Kelner—Davidoff's Tobacco Guru
From the Print Edition:
Laurence Fishburne, May/June 2013
(continued from page 1)
There were, of course, logistical problems with the early runs. The cigars were made in the Dominican Republic, but packed in Switzerland before distribution. Kelner was working off dictated size parameters, but never physically saw the boxes, so slight variations in the length or thickness of a cigar meant that entire batches of cigars wouldn’t fit in the boxes and were immediately sent back to the factory.
“All the rejects became our Private Stock brand,” says Kelner. “That was the solution before we finally got the calculations correct.”
By 1991, Kelner was producing 3 million Davidoff cigars per year—impressive growth and confirmation that Schneider had not made a mistake by turning over his Davidoff brand to Kelner. But why the vote of confidence? Part of the reason could be that, professionally, tobacco is all Kelner has ever known. After graduating with a degree in industrial engineering from Mexico’s Monterrey Institute of Technology, he couldn’t find a job in his field, so he started working at a Dominican cigarette company called Tabacalera S.A.
“My father didn’t want me to be in tobacco,” recalls Kelner. “ My other family members were already in the tobacco business and he didn’t want me to suffer the grief that comes with competition between family members.”
Kelner’s father Klaas Pieter was a Dutchman and leaf broker working in the Dominican Republic for a tobacco firm based in Amsterdam. It was in the Dominican Republic where Klass Pieter would meet Kelner’s mother Eulalia; Kelner was born in 1945.
“My father wanted me to go to university, but he died when I was 17 before I finished high school. The president of Tabacalera was a friend of my father’s and after I finished college, he offered me a job. I started with the title ‘engineer’ but very quickly I became the general production manager.”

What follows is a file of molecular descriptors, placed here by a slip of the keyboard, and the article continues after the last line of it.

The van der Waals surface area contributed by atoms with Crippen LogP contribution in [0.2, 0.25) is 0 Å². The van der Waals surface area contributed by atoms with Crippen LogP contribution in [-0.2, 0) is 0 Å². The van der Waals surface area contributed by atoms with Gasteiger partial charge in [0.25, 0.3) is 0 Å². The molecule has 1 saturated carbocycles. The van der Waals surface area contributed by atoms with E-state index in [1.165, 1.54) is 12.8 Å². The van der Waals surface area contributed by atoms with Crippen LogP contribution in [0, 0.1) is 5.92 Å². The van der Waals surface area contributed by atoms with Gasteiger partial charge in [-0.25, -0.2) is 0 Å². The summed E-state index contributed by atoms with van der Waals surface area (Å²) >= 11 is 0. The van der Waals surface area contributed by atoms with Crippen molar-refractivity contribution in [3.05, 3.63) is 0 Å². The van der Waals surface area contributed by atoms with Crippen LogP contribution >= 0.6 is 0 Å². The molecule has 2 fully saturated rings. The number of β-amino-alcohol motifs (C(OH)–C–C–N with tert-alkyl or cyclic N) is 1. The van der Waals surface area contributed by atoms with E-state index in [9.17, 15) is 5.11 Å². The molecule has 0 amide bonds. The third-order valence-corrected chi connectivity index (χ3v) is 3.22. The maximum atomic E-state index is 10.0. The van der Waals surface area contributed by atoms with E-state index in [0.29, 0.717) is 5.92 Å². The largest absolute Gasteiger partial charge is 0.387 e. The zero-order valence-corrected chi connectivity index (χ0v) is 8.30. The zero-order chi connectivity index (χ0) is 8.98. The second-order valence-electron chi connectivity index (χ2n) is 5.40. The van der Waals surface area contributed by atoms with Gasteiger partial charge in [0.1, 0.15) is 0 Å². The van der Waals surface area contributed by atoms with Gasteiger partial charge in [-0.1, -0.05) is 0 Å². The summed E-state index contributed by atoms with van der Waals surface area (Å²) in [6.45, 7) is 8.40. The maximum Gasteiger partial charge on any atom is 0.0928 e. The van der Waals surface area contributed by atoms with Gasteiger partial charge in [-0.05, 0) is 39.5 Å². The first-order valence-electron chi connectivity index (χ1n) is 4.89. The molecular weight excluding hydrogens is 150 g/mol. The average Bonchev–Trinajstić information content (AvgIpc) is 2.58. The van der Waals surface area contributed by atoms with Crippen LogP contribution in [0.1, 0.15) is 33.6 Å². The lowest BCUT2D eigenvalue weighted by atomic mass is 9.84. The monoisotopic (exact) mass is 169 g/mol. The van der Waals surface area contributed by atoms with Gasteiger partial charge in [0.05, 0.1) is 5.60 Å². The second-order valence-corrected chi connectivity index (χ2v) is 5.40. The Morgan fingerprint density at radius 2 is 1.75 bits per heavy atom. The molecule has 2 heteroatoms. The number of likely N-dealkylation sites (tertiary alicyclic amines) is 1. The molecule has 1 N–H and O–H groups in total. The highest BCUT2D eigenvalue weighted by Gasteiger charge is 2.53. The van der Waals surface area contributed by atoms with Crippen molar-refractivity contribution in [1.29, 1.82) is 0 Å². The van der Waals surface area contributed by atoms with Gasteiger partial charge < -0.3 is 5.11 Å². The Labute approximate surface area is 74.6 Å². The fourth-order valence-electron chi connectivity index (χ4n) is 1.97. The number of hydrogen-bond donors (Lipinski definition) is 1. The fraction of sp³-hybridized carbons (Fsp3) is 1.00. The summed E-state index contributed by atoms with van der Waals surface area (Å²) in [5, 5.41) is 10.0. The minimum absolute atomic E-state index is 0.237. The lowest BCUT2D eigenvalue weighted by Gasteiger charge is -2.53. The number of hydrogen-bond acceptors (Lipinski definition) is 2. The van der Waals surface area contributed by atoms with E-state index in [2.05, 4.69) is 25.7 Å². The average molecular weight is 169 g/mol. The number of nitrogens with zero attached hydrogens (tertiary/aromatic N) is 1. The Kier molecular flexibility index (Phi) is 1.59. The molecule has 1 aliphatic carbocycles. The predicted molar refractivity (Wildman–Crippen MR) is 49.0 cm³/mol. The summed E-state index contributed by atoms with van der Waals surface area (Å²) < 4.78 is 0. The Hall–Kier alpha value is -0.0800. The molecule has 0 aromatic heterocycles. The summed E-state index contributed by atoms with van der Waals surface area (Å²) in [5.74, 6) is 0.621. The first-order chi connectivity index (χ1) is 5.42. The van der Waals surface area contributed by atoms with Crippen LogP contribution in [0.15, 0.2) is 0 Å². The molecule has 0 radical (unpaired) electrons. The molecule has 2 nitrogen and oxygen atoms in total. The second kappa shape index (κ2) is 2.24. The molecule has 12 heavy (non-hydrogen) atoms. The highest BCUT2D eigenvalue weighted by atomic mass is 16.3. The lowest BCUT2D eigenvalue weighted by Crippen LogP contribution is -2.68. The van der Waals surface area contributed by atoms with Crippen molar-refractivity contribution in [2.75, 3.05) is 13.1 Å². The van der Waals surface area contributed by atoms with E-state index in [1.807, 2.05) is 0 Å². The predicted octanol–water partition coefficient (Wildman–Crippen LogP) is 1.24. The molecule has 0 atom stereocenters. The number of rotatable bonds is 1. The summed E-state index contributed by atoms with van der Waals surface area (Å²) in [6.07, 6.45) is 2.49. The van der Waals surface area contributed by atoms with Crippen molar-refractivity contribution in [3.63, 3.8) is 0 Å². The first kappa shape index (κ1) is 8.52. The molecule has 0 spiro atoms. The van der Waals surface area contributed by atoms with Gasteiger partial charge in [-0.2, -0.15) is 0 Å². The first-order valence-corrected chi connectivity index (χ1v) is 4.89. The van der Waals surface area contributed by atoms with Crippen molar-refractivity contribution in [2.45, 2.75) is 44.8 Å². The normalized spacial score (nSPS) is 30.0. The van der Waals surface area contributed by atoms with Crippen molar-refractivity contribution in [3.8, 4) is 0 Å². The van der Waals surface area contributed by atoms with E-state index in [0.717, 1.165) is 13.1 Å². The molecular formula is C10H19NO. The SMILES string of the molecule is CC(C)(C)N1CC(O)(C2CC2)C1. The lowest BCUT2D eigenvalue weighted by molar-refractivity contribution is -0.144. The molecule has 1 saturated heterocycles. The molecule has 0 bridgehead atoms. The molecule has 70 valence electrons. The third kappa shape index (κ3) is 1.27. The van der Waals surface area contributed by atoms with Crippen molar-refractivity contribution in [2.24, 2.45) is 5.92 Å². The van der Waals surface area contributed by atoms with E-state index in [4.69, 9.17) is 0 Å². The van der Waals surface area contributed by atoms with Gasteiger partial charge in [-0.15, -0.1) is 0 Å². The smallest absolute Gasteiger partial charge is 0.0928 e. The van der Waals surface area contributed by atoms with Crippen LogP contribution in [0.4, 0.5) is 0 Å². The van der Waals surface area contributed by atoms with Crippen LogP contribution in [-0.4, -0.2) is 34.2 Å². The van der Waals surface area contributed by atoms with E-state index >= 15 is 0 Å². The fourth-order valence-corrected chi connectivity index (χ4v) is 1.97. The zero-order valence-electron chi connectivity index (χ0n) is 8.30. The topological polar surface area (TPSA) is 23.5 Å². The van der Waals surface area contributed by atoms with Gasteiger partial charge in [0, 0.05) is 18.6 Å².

Tabacalera was primarily a cigarette producer, making brands such as Montecarlo, Casino and Cremas for the Dominican market. Despite the fact that Tabacalera was founded as a private company in 1901, the Dominican Government took control of 72 percent of the business under the Rafael Trujillo dictatorship. By the time Kelner started working at Tabacalera in 1969, it was a free-market operation again.
Kelner eventually became the general manager of the operation and, in 1979, convinced Tabacalera to expand into the handmade cigar business.
“It was easy to convince the board,” says Kelner. “There weren’t a lot of different tobacco types back then. We used Connecticut and Cameroon wrapper, as well as Dominican Olor, Piloto and San Vicente tobacco. Exports were mainly to the U.S and Europe. To the U.S we made two brands: Cacique and Vega Real. For Europe we made a small brand called The Griffin’s.”
Cacique was made for tobacco luminary Pedro Martín of Tropical Tobacco. Griffin’s was made for a Swiss nightclub owner named Bernard Grobet, who eventually introduced Kelner to Dr. Schneider. Kelner says Tabacalera also made a few contract brands for Consolidated Cigar Corp. (which later became part of Altadis).
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Derek Wotton — Deltona , Florida , — July 8, 2013 10:58pm ET
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